How do Qantas & Jetstar avoid competing with each other?
The low-cost carrier model is flipped on it’s head down-under
G’day! That’s how they say hello in Australia. The down-under greeting is brisk, friendly and pleasing to those who care for brevity.
A short form of “good day”, it makes you wonder what the Aussies do with all those extra “O”s that they have saved up. Perhaps they use them all to make remarkable place names like Woolloomooloo in New South Wales, a suburb of Sydney. Or snappy words like Bonza, now an up-and-coming airline.
Antipodean aviation is characterised by long stage lengths and innovation. Flights are long because cities on the south-east coast of Australia are a long way from both Asia and America.
The gruelling trips have fostered an innovation culture to make journeys more comfortable. Air New Zealand’s Sky Couch and Skynest bunk beds are good examples.
Everything is paid for by burgeoning economic growth and mass affluent prosperity. With a per capita GDP of nearly USD 50k (see article), many Australians can afford premium cabin travel and most would not need to worry about paying for an extra bag or an on-board coffee, supporting Qantas’ ancillary revenues (which reached the giddy heights of USD 59 per passenger more than ten years ago).
Australian carriers especially have to cope with a reasonable amount of competition. To some extent, sheer distance has kept European and American carriers away.
But middle eastern carriers like Emirates and Qatar Airways (see article) and asian giants like Singapore Airlines (see article) and China Southern threaten the local incumbents. Flag carrier Qantas recently lobbied the government for Qatar Airways to be refused additional flying rights.
Locally, Virgin Australia and a selection of Pacific carriers keep Qantas on their toes, although not to the same extent as large low-cost carriers (LCC) like Ryanair in Europe or Frontier in the United States do. When I did a short project with Air Vanuatu back in 2019, their head of revenue management described Qantas’ market power as “total”.
But competition in Australia may not be all that is seems. Qantas operates two brands – it’s mainline services with the famous kangaroo on the fabulous red tail and Jetstar, whose tail features a jazzy orange star contrasting nicely with dark grey text.
Jetstar is supposedly an LCC subsidiary. But unlike LCCs elsewhere in the world who tend to operate high frequency shorthaul services, Jetstar offers a large number of longhaul and low frequency flights. Many of their flights are to Qantas’s own mainline destinations.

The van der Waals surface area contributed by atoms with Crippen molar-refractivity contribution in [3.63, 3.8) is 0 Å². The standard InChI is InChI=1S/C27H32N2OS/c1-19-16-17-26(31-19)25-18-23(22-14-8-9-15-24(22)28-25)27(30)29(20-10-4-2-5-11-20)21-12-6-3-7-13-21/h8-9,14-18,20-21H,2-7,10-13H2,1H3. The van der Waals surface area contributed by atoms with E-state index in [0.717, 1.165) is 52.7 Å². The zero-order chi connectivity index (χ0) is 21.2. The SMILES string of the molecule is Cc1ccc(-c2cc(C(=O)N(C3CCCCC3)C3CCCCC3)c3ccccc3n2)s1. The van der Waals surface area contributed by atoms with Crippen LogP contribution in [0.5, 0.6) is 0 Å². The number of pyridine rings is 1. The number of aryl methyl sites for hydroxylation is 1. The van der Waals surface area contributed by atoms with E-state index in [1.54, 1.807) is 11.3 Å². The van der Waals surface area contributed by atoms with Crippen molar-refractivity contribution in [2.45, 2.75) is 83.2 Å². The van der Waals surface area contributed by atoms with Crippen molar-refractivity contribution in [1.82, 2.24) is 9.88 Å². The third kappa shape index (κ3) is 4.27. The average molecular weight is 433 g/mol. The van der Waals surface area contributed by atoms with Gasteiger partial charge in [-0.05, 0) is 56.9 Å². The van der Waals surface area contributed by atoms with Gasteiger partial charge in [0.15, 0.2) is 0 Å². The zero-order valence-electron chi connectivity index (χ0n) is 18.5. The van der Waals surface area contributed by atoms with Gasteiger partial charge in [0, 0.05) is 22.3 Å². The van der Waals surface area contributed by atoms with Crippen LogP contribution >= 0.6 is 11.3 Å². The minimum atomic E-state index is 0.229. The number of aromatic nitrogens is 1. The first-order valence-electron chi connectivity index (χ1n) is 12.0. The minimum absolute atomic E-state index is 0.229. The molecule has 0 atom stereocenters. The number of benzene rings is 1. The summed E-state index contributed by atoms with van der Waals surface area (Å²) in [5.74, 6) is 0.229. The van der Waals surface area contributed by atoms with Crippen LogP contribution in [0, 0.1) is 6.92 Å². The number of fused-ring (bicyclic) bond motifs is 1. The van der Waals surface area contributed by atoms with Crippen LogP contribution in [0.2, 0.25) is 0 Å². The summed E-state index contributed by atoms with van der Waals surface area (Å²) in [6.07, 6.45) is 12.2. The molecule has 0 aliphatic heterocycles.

Qantas are considered a financially savvy airline, with profits of $2.47bn in the 2022-23 financial year. There are on-going concerns about their quality of service and the extent to which they may or may not engage in dubious practices like selling tickets for flights that are not planned to operate. But we can be sure that outgoing CEO Alan Joyce would not have allowed Jetstar to compete with Qantas.
Instead, the two brands are likely to complement and support each other. I wanted to find out exactly how they make this happen. Read on to find out what I discovered…
Understanding Jetstar’s network
Jetstar operates 364 international flights a week to and from Australia, based on the Jun-2024 schedule. I have classed the destinations into four categories:
1. Kiwi – services to & from New Zealand
2. Antipodean islands – Denpasar, Fiji and the Cook Islands
3. Long-range cities – major international centres like Tokyo & Singapore
3. Long-range islands – Phuket in Thailand and the USA’s Honolulu
The number of Jetstar flights on each route type is summarised in the table below.
The idea is that ‘island’ destinations attract mainly tourists and the Kiwi and ‘city’ services attract the full range of business and leisure travel that you might expect for such destinations.
The map below shows Jetstar’s whole network. Notice that ten out of the 14 cities served have flights from more than one Australian city. Party central Bali Denpasar (DPS) has Jetstar services from seven Australian cities and is probably Jetstar’s most important and popular international destination.
[I generated all the maps in this article using the amazing Great Circle Mapper. You can too -try it out! (see article)
So what about competition?
To understand how Jetstar and Qantas avoid competing with each other on their international networks, I wanted to answer six questions.
The first three are about Jetstar’s wider network:
1. How do Qantas and Jetstar share routes in common?
2. On which routes does Jetstar operate to a Qantas destination, but from a different Australian origin city to Qantas?
3. Which destinations are Jetstar exclusives?
The next three are specifically about routes operated by both Qantas and Jetstar:
4. Do Qantas and Jetstar differentiate by aircraft type?
5. Do they leave on different days of the week?
6. Do they leave at different times of the day?
The quick answers are summarised in the table below.
But how did I get to those? Read on to find out …
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